Former New York Mayor Giuliani Backs Netanyahu on Speech to Congress

Former Republican presidential candidate repeats statement that President Obama doesn't love America like other presidents did.

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Former N.Y.C. Mayor Rudy Giuliani speaks before protestors outside the Metropolitan Opera, on opening night of the opera, "The Death of Klinghoffer," October 20, 2014.Credit: AFP

Prime Minister Benjamin Netanyahu's planned address to the United States Congress is "absolutely essential," former New York City mayor and Republican challenger Rudy Giuliani said on Sunday.

"I, as an American, fear a nuclear Iran no less than the prime minister of Israel and no less than the people of Israel, Giuliani said in an interview with Israeli newspaper Yisrael Hayom, which is owned casino mogul Sheldon Adelson, a prominent supporter of Netanyahu.

"If I were Netanyahu, I would go to the ends of the earth to discuss Iran's nuclear program – on any stage I was given and in every situation. In our case, it's the Congress."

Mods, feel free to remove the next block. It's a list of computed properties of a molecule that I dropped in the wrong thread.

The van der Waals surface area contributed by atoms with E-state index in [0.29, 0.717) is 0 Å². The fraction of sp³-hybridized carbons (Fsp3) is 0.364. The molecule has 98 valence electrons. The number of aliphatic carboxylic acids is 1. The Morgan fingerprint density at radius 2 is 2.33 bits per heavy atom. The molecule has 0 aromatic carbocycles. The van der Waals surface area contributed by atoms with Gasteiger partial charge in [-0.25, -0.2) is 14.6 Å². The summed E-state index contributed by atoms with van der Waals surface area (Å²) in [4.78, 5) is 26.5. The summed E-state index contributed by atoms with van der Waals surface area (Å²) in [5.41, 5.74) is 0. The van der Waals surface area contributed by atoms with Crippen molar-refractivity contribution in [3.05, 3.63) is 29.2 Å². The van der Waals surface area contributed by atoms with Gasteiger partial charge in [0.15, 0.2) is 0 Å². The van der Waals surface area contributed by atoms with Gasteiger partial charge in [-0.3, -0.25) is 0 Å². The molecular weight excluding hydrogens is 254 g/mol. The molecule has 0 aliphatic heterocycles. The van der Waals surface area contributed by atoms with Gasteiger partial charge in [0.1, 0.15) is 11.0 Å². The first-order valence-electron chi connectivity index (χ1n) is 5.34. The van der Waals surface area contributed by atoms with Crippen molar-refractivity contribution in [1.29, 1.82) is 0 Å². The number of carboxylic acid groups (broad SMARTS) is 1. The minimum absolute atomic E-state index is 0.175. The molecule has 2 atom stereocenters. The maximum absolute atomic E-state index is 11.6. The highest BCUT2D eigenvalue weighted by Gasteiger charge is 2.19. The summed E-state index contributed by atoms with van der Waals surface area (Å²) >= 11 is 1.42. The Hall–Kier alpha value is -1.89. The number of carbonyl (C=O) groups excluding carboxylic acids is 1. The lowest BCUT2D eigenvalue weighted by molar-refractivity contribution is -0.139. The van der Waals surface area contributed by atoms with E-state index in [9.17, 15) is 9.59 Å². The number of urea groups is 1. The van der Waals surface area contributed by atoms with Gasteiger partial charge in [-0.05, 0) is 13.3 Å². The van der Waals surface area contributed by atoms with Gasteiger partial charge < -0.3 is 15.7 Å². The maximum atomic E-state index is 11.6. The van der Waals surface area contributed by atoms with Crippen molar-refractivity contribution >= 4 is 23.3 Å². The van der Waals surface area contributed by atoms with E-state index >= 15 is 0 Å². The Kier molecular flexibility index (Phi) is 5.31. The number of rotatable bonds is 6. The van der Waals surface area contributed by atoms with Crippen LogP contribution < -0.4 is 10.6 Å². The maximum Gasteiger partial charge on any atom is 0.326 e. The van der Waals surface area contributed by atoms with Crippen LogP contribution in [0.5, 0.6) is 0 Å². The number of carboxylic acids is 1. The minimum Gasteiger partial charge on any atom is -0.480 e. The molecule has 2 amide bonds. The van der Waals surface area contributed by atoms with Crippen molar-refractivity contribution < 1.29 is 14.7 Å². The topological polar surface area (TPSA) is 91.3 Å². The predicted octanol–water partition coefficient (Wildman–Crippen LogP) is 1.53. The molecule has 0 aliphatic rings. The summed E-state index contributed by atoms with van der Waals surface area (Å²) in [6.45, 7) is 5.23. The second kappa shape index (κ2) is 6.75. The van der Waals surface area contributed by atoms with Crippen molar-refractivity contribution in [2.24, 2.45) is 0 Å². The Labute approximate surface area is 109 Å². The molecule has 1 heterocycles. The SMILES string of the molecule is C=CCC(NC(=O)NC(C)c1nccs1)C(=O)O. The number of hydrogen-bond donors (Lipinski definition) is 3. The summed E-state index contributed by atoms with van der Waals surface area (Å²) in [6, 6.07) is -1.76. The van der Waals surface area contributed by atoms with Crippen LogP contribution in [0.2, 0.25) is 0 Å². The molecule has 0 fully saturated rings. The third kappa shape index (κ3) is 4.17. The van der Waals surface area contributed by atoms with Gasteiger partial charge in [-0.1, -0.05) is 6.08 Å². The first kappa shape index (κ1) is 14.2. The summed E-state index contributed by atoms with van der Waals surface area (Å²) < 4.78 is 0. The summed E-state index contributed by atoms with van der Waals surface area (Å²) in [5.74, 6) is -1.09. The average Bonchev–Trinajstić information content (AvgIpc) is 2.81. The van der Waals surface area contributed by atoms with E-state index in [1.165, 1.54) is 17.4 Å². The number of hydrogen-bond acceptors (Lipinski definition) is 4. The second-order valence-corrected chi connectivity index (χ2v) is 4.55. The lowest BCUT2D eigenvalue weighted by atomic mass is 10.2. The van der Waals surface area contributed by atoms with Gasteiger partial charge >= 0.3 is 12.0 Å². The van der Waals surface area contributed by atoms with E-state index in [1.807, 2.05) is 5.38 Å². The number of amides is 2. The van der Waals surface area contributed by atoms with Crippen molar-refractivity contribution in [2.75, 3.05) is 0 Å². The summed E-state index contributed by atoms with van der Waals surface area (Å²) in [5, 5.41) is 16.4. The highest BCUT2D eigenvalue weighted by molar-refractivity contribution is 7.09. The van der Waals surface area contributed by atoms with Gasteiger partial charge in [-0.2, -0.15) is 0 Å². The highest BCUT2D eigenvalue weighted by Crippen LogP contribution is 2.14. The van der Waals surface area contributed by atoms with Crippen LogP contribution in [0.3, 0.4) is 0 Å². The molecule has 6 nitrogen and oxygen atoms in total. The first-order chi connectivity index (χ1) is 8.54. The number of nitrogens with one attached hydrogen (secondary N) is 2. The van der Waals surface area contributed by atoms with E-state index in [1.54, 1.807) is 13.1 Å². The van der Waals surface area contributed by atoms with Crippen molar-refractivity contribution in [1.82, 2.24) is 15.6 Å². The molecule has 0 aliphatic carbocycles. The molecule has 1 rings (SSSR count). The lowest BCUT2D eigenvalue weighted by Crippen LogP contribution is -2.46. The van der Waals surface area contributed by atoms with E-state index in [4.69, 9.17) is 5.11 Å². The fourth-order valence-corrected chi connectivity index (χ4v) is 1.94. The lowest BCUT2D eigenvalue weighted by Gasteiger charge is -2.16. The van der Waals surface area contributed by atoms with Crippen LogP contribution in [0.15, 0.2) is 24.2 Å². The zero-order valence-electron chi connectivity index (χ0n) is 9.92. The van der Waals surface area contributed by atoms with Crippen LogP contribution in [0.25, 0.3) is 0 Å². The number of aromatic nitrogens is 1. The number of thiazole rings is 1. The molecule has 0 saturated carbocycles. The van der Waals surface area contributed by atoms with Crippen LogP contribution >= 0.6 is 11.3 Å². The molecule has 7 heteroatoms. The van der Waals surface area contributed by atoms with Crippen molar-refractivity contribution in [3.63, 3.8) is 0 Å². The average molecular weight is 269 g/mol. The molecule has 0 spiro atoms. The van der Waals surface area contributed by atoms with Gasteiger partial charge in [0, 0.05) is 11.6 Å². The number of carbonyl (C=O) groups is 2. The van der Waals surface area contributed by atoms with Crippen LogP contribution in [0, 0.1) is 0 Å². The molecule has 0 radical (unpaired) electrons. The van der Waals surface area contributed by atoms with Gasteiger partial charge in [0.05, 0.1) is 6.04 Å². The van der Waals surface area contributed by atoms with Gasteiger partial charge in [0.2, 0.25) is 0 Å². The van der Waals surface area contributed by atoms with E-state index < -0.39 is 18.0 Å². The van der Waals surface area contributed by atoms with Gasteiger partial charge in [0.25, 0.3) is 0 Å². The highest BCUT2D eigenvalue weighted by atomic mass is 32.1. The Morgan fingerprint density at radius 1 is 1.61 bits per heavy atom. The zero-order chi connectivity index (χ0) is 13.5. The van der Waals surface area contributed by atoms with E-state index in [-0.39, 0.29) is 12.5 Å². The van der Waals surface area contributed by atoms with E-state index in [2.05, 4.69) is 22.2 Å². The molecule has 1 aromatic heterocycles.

Describing Iran as "the number one sponsor of terrorism in the world," Giuliani stated that is does not need a nuclear capability for civilian purposes. "It has enough oil and gas reserves for hundreds of years," he said. "So it is clear why Iran is seeking nuclear capability. Let's not be naive, Iran is seeking nuclear capability for military purposes."

Referring to the recent storm over his statement that Obama doesn't love America, Giuliani said: " I didn't say Obama is not a patriot, but I did say that I don't see in him the same love for America, American exceptionalism and everything America has done. I haven't heard from him the words I've heard from other presidents."

The former mayor speculated that Obama would have a hard time achieving an agreement with Iran, because the lifting of sanctions by Congress will be part of the deal.

"Two important senators, Lindsey Graham and John McCain, have already announced they don't accept the president's position," he said. "Netanyahu's speech is not only important in terms of symbolism and the media, but it is also very important legislatively."

"This speech is of the utmost importance, particularly at a time like this, when a nuclear deal with Iran is getting closer."